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Personally, I'm biased for getting a degree. I did it myself before starting flight training and it worked out great. It gave me a nice paycheck, valuable experience, a strong CV, and the peace of mind that if I lost my job in the deck tomorrow, I'd be back in an office next week.
I tend to agree. More education is never a bad thing, and you never know where you can put your degree skills to use in aviation. Many pilots end up in the office at some point in their career, where suddenly those stats and creative and technical writing courses begin to make more sense. For some, like me, education becomes a hobby in its own right, so having a degree or two is nothing more than the end result of that hobby. I'd argue that in many ways it's a pretty cheap hobby compared to others, but I digress.

Not all degrees are created equal if you are looking to simply pad your resume. Just because you have a degree in a field does not mean you can immediately return to that field should you find yourself an out-of-work pilot, which is what most suggest is the reason for getting the degree. Many degrees are useless after only a few years if you don't continue to study or work in the related field. Therefore, my typical suggestion is to get a generalized degree that you could build upon in the future, but not so specific that you may as well not hold that degree later five or ten years later. Alternatively, you could mix your passions. We have two pilots at my airline who hold doctorates and who split their time 50/50 between flying and research, and many more who have built a business around their education or who continue to study so they can use their degree later on.
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Old 27th Mar 2024, 15:38
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Originally Posted by +TSRA
Not all degrees are created equal if you are looking to simply pad your resume. Just because you have a degree in a field does not mean you can immediately return to that field should you find yourself an out-of-work pilot, which is what most suggest is the reason for getting the degree. Many degrees are useless after only a few years if you don't continue to study or work in the related field.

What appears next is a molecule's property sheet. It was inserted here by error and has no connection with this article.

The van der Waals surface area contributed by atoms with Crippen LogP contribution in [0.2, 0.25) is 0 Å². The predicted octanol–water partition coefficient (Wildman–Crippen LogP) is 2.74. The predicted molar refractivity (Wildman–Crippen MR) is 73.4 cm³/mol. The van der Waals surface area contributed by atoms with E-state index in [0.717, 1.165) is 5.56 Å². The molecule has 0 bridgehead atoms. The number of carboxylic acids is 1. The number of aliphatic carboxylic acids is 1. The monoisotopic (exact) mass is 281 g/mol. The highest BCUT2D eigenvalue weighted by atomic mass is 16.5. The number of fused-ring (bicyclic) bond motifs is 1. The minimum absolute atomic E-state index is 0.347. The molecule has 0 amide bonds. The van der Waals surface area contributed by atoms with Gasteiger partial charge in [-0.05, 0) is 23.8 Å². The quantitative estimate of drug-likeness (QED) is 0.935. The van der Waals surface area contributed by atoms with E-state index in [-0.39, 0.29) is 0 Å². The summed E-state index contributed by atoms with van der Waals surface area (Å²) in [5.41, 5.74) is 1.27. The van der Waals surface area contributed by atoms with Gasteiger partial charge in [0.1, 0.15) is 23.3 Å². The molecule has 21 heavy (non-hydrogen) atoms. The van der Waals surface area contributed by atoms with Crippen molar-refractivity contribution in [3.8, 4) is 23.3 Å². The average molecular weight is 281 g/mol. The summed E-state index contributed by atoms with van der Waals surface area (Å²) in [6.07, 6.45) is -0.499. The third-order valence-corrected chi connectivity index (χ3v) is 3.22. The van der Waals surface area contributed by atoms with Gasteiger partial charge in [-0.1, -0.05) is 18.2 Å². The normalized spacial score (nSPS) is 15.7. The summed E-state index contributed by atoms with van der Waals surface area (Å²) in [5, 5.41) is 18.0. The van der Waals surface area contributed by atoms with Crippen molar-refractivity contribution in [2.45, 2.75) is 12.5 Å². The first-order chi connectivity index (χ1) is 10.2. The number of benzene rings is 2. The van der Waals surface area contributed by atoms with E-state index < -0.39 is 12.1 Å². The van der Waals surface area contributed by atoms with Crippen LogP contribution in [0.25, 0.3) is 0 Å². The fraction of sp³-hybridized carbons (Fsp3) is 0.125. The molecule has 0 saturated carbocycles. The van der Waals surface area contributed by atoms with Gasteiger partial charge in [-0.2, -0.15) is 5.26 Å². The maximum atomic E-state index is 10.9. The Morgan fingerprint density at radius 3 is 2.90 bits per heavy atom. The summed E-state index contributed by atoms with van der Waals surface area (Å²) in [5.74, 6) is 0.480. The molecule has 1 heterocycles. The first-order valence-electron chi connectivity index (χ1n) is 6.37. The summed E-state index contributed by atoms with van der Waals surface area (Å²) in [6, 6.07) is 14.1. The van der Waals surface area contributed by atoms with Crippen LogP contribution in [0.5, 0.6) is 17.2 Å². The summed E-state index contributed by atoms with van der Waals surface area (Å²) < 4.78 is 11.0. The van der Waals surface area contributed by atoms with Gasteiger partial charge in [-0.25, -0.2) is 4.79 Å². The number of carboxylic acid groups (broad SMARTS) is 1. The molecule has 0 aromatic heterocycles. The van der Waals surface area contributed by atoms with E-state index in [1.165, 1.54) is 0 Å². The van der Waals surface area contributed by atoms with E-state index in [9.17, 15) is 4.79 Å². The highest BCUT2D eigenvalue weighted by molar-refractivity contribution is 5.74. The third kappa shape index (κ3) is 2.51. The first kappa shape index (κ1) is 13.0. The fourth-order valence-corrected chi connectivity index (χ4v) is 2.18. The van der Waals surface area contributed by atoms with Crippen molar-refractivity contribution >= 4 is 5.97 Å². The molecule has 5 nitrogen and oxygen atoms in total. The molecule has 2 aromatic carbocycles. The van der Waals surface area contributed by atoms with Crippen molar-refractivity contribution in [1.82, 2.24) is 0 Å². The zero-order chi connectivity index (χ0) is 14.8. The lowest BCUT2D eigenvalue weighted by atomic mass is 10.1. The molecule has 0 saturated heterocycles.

Yeah, I partially agree. In fields like STEM, having recent or enough past experience matters. But it's not as black-and-white as some make it out to be. Having a degree doesn't just become useless after a few years.

You've likely come across vacancies that read requirements like: "Bachelor’s/Master's degree or equivalent practical experience," without specifying the area of study.
Institutions awarding BSc or MSc degrees stick to established procedures and undergo audits to ensure their programs meet certain standards, both nationally and internationally. As a result this allows employers to get an insight of your abilities, whether the company is from Norway or China.

Unfortunately, being a pilot doesn't usually count as equivalent experience. Many pilots w/o a degree have voiced complaints about this on LinkedIn following the pandemic, being limited by such requirements, despite being fully capable of performing the work. Though anecdotal, it might be worth considering in your evaluation.
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Old 8th Apr 2024, 17:26
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Recommended school

Hello guys i have been looking at schools from all the world but its a bit hard to choose.Thats why i made this threat i really need help or someone just giving me advice where and what school is the best and fast to take your INTEGRATED ATPL.I have no experience in aviation but i really wanna become a pilot and learn everything.My budget is around 80.000Ä or a bit more country doesnt matter i just have a quality school with good flying hours and hoping to finish it in 2 years or 2 and half.Thank you guys in Advance
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Old 9th Apr 2024, 13:35
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Hi guys, what do you think of training in Poland ? Do you recommand ?
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Old 14th Apr 2024, 11:58
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go for it! To my mind with the salaries you will eventually end up getting the risk in your situation is fairly low. Otherwise you might regret not having tried it before itīs too late.

All aircraft manufacturer predict massive pilot shortages for the upcoming decades. Someone has to fly all the aircraft that are being ordered. Additionally the baby boomer are retiring. All good arguments you will get a job one day.